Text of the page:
Preparing for Final Exams

Overwhelmed by finals? College Info Geek has gathered resources that may be helpful as you prepare for the end of the semester. The Ultimate Guide for Studying for Final Exams includes links with useful tips and tricks on everything from breaking through a lack of motivation for studying to maintaining focus and concentration to test-taking strategies for the day of the exam. Check it out and good luck!

Making Accommodations

Often “accommodation” is defined as something that is supplied for convenience or an act that is done to a person, often for convenience or to reconcile differences. Just to be clear, we don’t like these definitions, but all too often this is what non-disabled individuals have thought the term “accommodation” means.

For providing accommodations in higher education, such definitions do not ensure confidence in disability services staff. When we shift our lens to focus on accessibility, however, we view accommodations very differently. They are no longer about convenience but about equal access necessary for learning, attending events, and participating in programs on Hope’s campus.

Paul D. Grossman wrote an article in 2001 about accommodations in higher education titled “Making Accommodations: The Legal World of Students with Disabilities.” I encourage you to click on the link to read the article, but if you don’t have the time, the below summarizes some of the article’s highlights:

MYTH 1: Disability law is not a civil rights law. Thoughts on this may be impacted by the model of disability that informs your view, but we believe disability laws are civil rights laws. To quote directly from the article, “Those who see the connection between disability law and federal civil rights laws will find the path to understanding disability law a great deal easier to follow. We desegregate our schools to remove the stigma that comes from enforced separation and to bring all students the advantages of diversity in the classroom. ‘Academic adjustments and reasonable modifications’ and the provision of ‘auxiliary aids and services’ are important tools for desegregating institutions and extending equal educational opportunity to the disability community. These devices, commonly called ‘reasonable accommodations,’ have had a considerable impact on who participates in higher education.”

MYTH 2: Academic accommodations force faculty to lower academic standards, but in actuality, academic accommodations for courses do not change what but how students learn. For example, a student who is deaf or hard of hearing may capture lecture content by using an assistive listening device, real-time captioning, or an ASL interpreter. Students who are blind or visually impaired may use text converted to Braille, a screen reader, or a magnifier/reader. Students approved for note-taking assistance (for a variety of disability-related reasons) may use technology to take pictures of the whiteboard, to type notes, or record lectures.

MYTH 3: Academic accommodations create unfair advantages for students, but again, directly from the article: “In my experience, modifications to examinations, particularly extra time to complete them, rank first in triggering faculty concerns about treating all students fairly. The objective of providing individuals extra time on examinations is to measure what students have learned rather than the impact of their disability. When a student’s performance speed is a skill a professor intends to measure, extra time on an examination would not be an appropriate accommodation.” Still not convinced? Try out this demonstration on the Stroop Effect.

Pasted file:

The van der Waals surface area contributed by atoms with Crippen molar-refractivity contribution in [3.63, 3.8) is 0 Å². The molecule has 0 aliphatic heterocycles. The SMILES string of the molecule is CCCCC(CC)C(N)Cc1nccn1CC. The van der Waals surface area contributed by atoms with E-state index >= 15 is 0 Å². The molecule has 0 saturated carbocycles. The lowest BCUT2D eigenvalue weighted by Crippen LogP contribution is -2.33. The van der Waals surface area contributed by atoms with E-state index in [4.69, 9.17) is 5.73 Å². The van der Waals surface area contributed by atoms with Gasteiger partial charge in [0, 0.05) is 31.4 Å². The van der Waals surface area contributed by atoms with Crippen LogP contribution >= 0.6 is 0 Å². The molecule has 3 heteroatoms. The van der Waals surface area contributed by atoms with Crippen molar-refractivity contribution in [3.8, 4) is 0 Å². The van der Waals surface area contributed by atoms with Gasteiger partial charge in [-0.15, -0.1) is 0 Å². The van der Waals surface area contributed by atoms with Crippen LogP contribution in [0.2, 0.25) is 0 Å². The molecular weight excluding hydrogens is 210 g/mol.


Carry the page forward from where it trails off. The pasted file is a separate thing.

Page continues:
Do I really need to caption my videos?

Making sure videos have captions can be confusing and time consuming for those not familiar with available options. Disability Services (DS) can assist you. If you receive notice that a student in your course needs accommodations that include captions, contact us.

How does providing captions allow access to course materials?

  • The benefit of captions to students who are D/deaf may be obvious, but if you still have questions, feel free to watch this video on the A.I. blog.
  • Silence is golden. Captions are not only useful in noisy environments to increase comprehension. Forget to bring your earbuds and shouldn’t turn up the volume? No problem–turn on the captions.

 

What if videos in class only augment information from the readings or lecture rather than provide additional information for which students will be responsible? The Office of Civil Rights has defined accessible in multiple resolutions with institutions of higher education, as meaning that in any classroom or learning situation or activity:

“Accessible” means a person with a disability is afforded the opportunity to acquire the same information, engage in the same interactions, and enjoy the same services as a person without a disability in an equally effective and equally integrated manner, with substantially equivalent ease of use. A person with a disability must be able to obtain the information as fully, equally, and independently as a person without a disability. Although this might not result in identical ease of use compared to that of persons without disabilities, it still must ensure equal opportunity to the educational benefits and opportunities afforded by the technology and equal treatment in the use of such technology.” (Source: Resolution Agreement: Youngstown State University, OCR Docket No. 15-13-6002).